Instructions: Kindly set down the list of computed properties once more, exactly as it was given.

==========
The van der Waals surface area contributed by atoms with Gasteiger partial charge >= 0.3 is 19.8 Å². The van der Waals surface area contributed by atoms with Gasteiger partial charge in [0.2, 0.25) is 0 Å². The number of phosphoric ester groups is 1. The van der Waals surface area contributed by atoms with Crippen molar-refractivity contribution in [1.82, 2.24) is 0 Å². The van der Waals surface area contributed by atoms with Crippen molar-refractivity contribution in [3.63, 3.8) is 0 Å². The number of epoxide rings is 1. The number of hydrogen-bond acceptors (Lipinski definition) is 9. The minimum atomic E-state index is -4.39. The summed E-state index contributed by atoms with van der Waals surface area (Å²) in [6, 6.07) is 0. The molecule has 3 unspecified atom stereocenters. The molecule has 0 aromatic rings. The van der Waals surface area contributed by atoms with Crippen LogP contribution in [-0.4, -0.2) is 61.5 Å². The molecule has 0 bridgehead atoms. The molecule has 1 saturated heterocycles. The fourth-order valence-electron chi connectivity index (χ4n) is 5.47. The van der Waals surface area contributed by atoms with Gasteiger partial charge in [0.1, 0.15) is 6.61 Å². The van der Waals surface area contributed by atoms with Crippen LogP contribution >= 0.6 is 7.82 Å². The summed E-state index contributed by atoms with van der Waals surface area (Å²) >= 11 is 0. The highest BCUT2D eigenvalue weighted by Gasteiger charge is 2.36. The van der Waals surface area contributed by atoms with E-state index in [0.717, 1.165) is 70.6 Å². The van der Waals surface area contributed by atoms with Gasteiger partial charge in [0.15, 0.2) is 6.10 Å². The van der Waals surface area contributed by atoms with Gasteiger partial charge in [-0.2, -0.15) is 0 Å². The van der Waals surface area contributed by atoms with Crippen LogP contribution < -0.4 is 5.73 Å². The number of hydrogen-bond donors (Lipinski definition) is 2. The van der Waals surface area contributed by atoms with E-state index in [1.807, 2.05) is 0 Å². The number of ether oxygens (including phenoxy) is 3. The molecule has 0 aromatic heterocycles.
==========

The van der Waals surface area contributed by atoms with Gasteiger partial charge >= 0.3 is 19.8 Å². The van der Waals surface area contributed by atoms with Gasteiger partial charge in [0.2, 0.25) is 0 Å². The number of phosphoric ester groups is 1. The van der Waals surface area contributed by atoms with Crippen molar-refractivity contribution in [1.82, 2.24) is 0 Å². The van der Waals surface area contributed by atoms with Crippen molar-refractivity contribution in [3.63, 3.8) is 0 Å². The number of epoxide rings is 1. The number of hydrogen-bond acceptors (Lipinski definition) is 9. The minimum atomic E-state index is -4.39. The summed E-state index contributed by atoms with van der Waals surface area (Å²) in [6, 6.07) is 0. The molecule has 3 unspecified atom stereocenters. The molecule has 0 aromatic rings. The van der Waals surface area contributed by atoms with Crippen LogP contribution in [-0.4, -0.2) is 61.5 Å². The molecule has 0 bridgehead atoms. The molecule has 1 saturated heterocycles. The fourth-order valence-electron chi connectivity index (χ4n) is 5.47. The van der Waals surface area contributed by atoms with Gasteiger partial charge in [0.1, 0.15) is 6.61 Å². The van der Waals surface area contributed by atoms with Crippen LogP contribution >= 0.6 is 7.82 Å². The summed E-state index contributed by atoms with van der Waals surface area (Å²) >= 11 is 0. The highest BCUT2D eigenvalue weighted by Gasteiger charge is 2.36. The van der Waals surface area contributed by atoms with E-state index in [0.717, 1.165) is 70.6 Å². The van der Waals surface area contributed by atoms with Gasteiger partial charge in [0.15, 0.2) is 6.10 Å². The van der Waals surface area contributed by atoms with Gasteiger partial charge in [-0.2, -0.15) is 0 Å². The van der Waals surface area contributed by atoms with Crippen LogP contribution < -0.4 is 5.73 Å². The number of hydrogen-bond donors (Lipinski definition) is 2. The van der Waals surface area contributed by atoms with E-state index in [1.807, 2.05) is 0 Å². The number of ether oxygens (including phenoxy) is 3. The molecule has 0 aromatic heterocycles.